One of the best things about gardening is bringing wildlife to your space. And we don't mean deer and rabbits—we mean pollinators. Pollinators are insects that help plants make fruit by transferring pollen from plant to plant, therefore assisting the plants in reproduction. By adding plants to your garden that pollinators love, you're not only helping your own garden but the environment, as well.
Pollinator plants are typically brightly colored and have a strong smell, which attracts the pollinating bees and insects. When shopping for pollinator plants, be sure to look for flowers that are fully open, allowing for easier access to helpful insects.
Plant three to five types of each pollinator plant together and layer them throughout the garden. You'll get beautiful drifts of color, plus the pollinating bees will love the activity the garden provides.
Plant a pool of bright yellow in your garden with black-eyed Susan. Not only do these beautiful blooms bring plenty of bees to your garden, but they also are drought-resistant, making them super easy to care for. There are several varieties of black-eyed Susan, so you'll have no problem fitting this species into your landscape.
As the name indicates, this pollinator plant is visited by butterflies of all kinds, but hummingbirds love this plant, too. Butterfly bush emits a sweet scent that attracts pollinators near and far. This plant can be weedy in parts of the country, so do your research prior to planting it.
When you visualize bees feeding on the nectar of a flower, odds are the first plant that comes to mind is coneflower. Purple coneflower is the most well-known plant that attracts pollinating bees, birds, and butterflies. These shuttlecock-shaped, pollinating flowers originated purple, but colors have expanded to yellow, orange, burgundy, and cream.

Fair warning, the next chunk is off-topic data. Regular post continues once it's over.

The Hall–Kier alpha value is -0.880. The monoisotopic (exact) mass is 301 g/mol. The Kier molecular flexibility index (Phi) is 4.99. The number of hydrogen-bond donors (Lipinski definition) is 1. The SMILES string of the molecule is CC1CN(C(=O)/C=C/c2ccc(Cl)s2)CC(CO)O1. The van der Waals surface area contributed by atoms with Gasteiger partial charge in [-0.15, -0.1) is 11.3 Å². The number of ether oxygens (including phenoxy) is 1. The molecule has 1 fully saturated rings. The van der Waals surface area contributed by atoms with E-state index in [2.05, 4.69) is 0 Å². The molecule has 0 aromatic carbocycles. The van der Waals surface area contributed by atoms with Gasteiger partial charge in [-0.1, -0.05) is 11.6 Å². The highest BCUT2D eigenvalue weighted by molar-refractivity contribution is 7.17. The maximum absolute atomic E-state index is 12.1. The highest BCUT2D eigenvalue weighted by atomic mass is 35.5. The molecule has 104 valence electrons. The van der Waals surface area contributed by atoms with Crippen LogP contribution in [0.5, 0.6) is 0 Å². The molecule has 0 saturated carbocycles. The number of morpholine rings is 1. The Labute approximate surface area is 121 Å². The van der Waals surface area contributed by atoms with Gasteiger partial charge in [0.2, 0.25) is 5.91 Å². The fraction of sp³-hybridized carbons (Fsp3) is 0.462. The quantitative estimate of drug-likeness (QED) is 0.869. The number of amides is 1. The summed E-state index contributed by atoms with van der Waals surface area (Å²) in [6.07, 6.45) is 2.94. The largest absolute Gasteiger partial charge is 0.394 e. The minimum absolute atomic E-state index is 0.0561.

Yarrow is an easy-to-grow pollinating flower that will add a wildflower look to any garden. Use yarrow as a groundcover or along borders to bring pollinating bees to your space. It's important to deadhead spent flowers in order for the plant rebloom, but if you do not wish to deadhead yarrow, the dried blooms can be left on the plant for winter interest.
Keep Blooms Deadheaded
Pollinators are searching for nectar in fresh flowers, so pinch off any dry, spent blooms to keep the pollinators coming. The more you pinch back, the better.
Try a Container
Another way to create a pollinator garden is to plant a container. Be sure that the plants you're putting together in pots have similar care needs. Thanks to colorful pollinator plants available, it'll be the brightest container garden you've seen.
Don't Use Pesticides
Be sure to stay away from pesticides because they deter even the most helpful insects in your garden. If you want bees to pollinate your garden, this is a step to definitely follow.
Another thing that makes pollinators happy in your pollinator garden is a water source. Put a small pebble or stone in your birdbath to give insects a spot to perch and sip.